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    • CLAPTON
    • By CLAPTON 19th Feb 09, 10:48 AM
    • 41,650 Posts
    • 30,691 Thanks
    CLAPTON
    • #2
    • 19th Feb 09, 10:48 AM
    • #2
    • 19th Feb 09, 10:48 AM
    well, what does your credit file show?
    do you already have a credit card?
  • wkitching
    • #3
    • 19th Feb 09, 10:54 AM
    • #3
    • 19th Feb 09, 10:54 AM
    I believe credit scores are important. I'm not very educated on the subject i'm affraid. I have two nearly maxed out credit cards owing 2k in total.. i'm paying them off next month, clearing this will improve my credit score, if so by how much, 50-100 points, or more?

    Kind regards, Wayne
    • sarahs999
    • By sarahs999 19th Feb 09, 10:55 AM
    • 3,831 Posts
    • 9,475 Thanks
    sarahs999
    • #4
    • 19th Feb 09, 10:55 AM
    • #4
    • 19th Feb 09, 10:55 AM
    Did the report not suggest anything you could do to improve your score?

    Teh reason people suggest credit scores are unimportant is that
    1. each company scores differently
    2. it's only an internal score - the way that a credit card company scores you mightbe completely different.

    It's only a guide.

    ARe you on the electoral roll? Do you have a cc already? Evere missed a pyament for anything? Any court judgements against you?
    Debt cleared! 13,128 0!!!
    Saving for maternity leave: 3,300/3500
    'Eat food. Not too much. Mostly plants.' Michael Pollan
    • nzseries1
    • By nzseries1 19th Feb 09, 11:37 AM
    • 2,144 Posts
    • 1,851 Thanks
    nzseries1
    • #5
    • 19th Feb 09, 11:37 AM
    • #5
    • 19th Feb 09, 11:37 AM
    Start by reading the article on Credit Scores on this site:
    http://www.moneysavingexpert.com/banking/credit-rating-credit-score
    It goes into this subject in much detail.
    You're spelling is effecting me so much. Im trying not to be phased by it but your all making me loose my mind on mass!! My head is loosing it's hair. I'm going to take myself off the electoral role like I should of done ages ago and move to the Caribean. I already brought my plane ticket, all be it a refundable 1.
    • Paul_Herring
    • By Paul_Herring 19th Feb 09, 11:42 AM
    • 6,871 Posts
    • 3,552 Thanks
    Paul_Herring
    • #6
    • 19th Feb 09, 11:42 AM
    • #6
    • 19th Feb 09, 11:42 AM
    'Credit Scores' as supplied sold are at best[1] only a general guideline to your credit worthiness, and at worst a cynical ploy to extract money from those that don't know exactly what they're buying.

    The actual number supplied by (say Equifax) is only useful if they [Equifax] actually supplied credit (they don't.)

    Sadly, the algorithm/formulae [Equifax] use to determine the number they give you uses different criteria to what (say) Amex, Barclaycard, or your local mortgage lender may look at.

    For example Equifax may give a higher positive emphasis on having a low proportion of debt in relation to the amount of credit you hold, whereas Amex may give a higher negative emphasis for exactly the same reason.

    Some things are generally seen as 'common ground' (presence on the electoral roll, not too many searches in the recent past, evidence of regular income for example,) but are by no means set in stone, nor are the weightings likely to be the same.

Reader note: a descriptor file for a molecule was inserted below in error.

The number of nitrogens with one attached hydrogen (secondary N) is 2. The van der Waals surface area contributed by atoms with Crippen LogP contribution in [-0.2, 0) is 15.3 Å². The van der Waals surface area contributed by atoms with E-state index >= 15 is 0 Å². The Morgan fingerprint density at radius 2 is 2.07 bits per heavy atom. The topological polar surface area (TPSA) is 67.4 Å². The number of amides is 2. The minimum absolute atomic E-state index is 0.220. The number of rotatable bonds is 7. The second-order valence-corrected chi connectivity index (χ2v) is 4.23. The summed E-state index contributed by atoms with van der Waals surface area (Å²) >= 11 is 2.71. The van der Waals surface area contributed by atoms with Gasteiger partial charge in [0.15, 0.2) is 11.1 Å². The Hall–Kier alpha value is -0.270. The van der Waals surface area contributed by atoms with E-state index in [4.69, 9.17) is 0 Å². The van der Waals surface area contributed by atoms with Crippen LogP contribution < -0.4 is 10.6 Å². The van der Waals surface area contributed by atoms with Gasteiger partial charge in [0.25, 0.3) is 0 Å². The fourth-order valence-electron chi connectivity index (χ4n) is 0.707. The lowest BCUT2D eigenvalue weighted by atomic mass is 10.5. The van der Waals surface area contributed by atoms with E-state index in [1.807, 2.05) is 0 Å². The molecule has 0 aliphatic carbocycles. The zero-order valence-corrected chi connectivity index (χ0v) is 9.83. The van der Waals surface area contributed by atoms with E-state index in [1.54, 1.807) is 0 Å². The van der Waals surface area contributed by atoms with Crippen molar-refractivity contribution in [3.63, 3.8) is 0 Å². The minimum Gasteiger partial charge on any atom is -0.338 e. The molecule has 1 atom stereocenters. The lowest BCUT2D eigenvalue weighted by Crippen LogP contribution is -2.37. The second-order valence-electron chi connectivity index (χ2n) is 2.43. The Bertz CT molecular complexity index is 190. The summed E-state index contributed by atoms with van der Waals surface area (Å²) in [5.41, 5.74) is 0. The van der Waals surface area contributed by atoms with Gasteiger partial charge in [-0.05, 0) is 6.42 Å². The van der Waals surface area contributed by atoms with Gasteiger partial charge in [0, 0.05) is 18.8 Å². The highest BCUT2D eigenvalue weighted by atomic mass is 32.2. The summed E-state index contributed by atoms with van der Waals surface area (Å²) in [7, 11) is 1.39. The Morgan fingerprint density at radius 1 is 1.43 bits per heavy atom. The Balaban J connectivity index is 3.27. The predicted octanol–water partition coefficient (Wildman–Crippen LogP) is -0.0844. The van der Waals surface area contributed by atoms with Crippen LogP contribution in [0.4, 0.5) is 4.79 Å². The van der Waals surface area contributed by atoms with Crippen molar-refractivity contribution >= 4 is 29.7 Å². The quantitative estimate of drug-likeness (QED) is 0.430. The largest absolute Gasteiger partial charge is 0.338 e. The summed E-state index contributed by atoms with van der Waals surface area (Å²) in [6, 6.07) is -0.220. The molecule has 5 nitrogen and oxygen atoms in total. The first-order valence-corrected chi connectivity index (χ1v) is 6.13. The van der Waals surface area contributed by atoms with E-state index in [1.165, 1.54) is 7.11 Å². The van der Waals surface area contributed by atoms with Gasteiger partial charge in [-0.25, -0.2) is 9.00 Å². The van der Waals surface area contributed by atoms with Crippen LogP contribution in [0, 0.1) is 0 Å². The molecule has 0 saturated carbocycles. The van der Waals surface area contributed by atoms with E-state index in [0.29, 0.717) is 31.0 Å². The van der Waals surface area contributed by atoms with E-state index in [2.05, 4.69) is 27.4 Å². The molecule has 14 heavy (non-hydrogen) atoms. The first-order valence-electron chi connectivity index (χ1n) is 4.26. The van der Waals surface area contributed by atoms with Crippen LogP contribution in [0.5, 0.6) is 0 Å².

For obvious reasons
    1) The proper credit suppliers don't divulge their formulae to stop gaming of the system
    2) If Equifax were to start offering credit, then I'm sure that either they'd stop giving selling you your 'credit score' or (more likely) would have in the small print something to the effect that your 'credit score' would have little relationship to whether they'd actually supply you with credit.

    [1] Edit 2011/2/16:
    It would seem I omitted the fact that they don't/can't even take into account all the information lenders use, so they cannot give an accurate score. See a the posts from an Experian representative replying on: How is my credit score so low? (Things like whether you have a job; what your income is, etc.)
    Last edited by Paul_Herring; 23-03-2011 at 9:56 PM.
    Conjugating the verb 'to be":
    -o I am humble -o You are attention seeking -o She is Nadine Dorries
  • bertieo
    • #7
    • 19th Feb 09, 6:17 PM
    • #7
    • 19th Feb 09, 6:17 PM
    well, what does your credit file show?
    do you already have a credit card?
    Originally posted by CLAPTON
    Yes it does show credit card records. All my payments are on time. I've always been very careful not to miss any payments. That's why I could not understand why my credit score is not good.
  • djwolf
    • #8
    • 19th Feb 09, 6:24 PM
    • #8
    • 19th Feb 09, 6:24 PM
    Good post. I've never had a problem getting a loan or credit card but I never seem to get their best APR rates. I wonder if it's because I'm not a homeowner.

    I'm interested to know how much it affects your rating each time you apply for new credit. Say you applied for 3 or 4 separate loans within a week, is that likely to make the score drop considerably or not? I'm talking about only applying and not actually signing up.
    • Paul_Herring
    • By Paul_Herring 19th Feb 09, 7:23 PM
    • 6,871 Posts
    • 3,552 Thanks
    Paul_Herring
    • #9
    • 19th Feb 09, 7:23 PM
    • #9
    • 19th Feb 09, 7:23 PM
    Say you applied for 3 or 4 separate loans within a week, is that likely to make the score drop considerably or not?
    It depends.

    Some credit providers may place a high negative weighting on more than X credit searches in the past Y months (for varying values of X and Y,) some may have a sliding scale for any searches, some may not even look at that aspect of your history (though this latter is unlikely.)
    Conjugating the verb 'to be":
    -o I am humble -o You are attention seeking -o She is Nadine Dorries
  • bertieo
    Good post. I've never had a problem getting a loan or credit card but I never seem to get their best APR rates. I wonder if it's because I'm not a homeowner.